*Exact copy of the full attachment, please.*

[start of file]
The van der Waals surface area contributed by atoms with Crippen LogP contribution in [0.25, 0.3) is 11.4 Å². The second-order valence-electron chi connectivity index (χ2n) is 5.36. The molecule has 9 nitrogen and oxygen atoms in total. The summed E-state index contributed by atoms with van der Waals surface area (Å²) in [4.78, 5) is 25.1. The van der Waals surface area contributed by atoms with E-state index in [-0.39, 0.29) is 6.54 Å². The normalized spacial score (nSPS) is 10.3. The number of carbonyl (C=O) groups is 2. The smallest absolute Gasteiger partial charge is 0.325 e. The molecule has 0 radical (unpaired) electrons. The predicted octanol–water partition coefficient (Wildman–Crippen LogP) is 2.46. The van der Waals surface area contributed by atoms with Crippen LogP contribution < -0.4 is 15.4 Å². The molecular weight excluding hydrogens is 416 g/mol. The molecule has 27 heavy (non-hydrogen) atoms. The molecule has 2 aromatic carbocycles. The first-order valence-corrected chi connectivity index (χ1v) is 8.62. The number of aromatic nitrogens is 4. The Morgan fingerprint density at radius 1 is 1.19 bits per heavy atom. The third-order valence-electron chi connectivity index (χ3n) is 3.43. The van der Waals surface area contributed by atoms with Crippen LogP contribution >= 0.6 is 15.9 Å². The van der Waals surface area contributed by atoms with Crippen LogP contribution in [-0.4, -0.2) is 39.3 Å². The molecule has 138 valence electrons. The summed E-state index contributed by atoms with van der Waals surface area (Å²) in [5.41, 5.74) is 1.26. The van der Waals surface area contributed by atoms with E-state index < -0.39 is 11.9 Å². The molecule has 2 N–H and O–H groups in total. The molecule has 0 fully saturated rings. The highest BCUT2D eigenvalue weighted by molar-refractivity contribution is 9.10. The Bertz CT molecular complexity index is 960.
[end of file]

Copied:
The van der Waals surface area contributed by atoms with Crippen LogP contribution in [0.25, 0.3) is 11.4 Å². The second-order valence-electron chi connectivity index (χ2n) is 5.36. The molecule has 9 nitrogen and oxygen atoms in total. The summed E-state index contributed by atoms with van der Waals surface area (Å²) in [4.78, 5) is 25.1. The van der Waals surface area contributed by atoms with E-state index in [-0.39, 0.29) is 6.54 Å². The normalized spacial score (nSPS) is 10.3. The number of carbonyl (C=O) groups is 2. The smallest absolute Gasteiger partial charge is 0.325 e. The molecule has 0 radical (unpaired) electrons. The predicted octanol–water partition coefficient (Wildman–Crippen LogP) is 2.46. The van der Waals surface area contributed by atoms with Crippen LogP contribution < -0.4 is 15.4 Å². The molecular weight excluding hydrogens is 416 g/mol. The molecule has 27 heavy (non-hydrogen) atoms. The molecule has 2 aromatic carbocycles. The first-order valence-corrected chi connectivity index (χ1v) is 8.62. The number of aromatic nitrogens is 4. The Morgan fingerprint density at radius 1 is 1.19 bits per heavy atom. The third-order valence-electron chi connectivity index (χ3n) is 3.43. The van der Waals surface area contributed by atoms with Crippen LogP contribution >= 0.6 is 15.9 Å². The van der Waals surface area contributed by atoms with Crippen LogP contribution in [-0.4, -0.2) is 39.3 Å². The molecule has 138 valence electrons. The summed E-state index contributed by atoms with van der Waals surface area (Å²) in [5.41, 5.74) is 1.26. The van der Waals surface area contributed by atoms with E-state index < -0.39 is 11.9 Å². The molecule has 2 N–H and O–H groups in total. The molecule has 0 fully saturated rings. The highest BCUT2D eigenvalue weighted by molar-refractivity contribution is 9.10. The Bertz CT molecular complexity index is 960.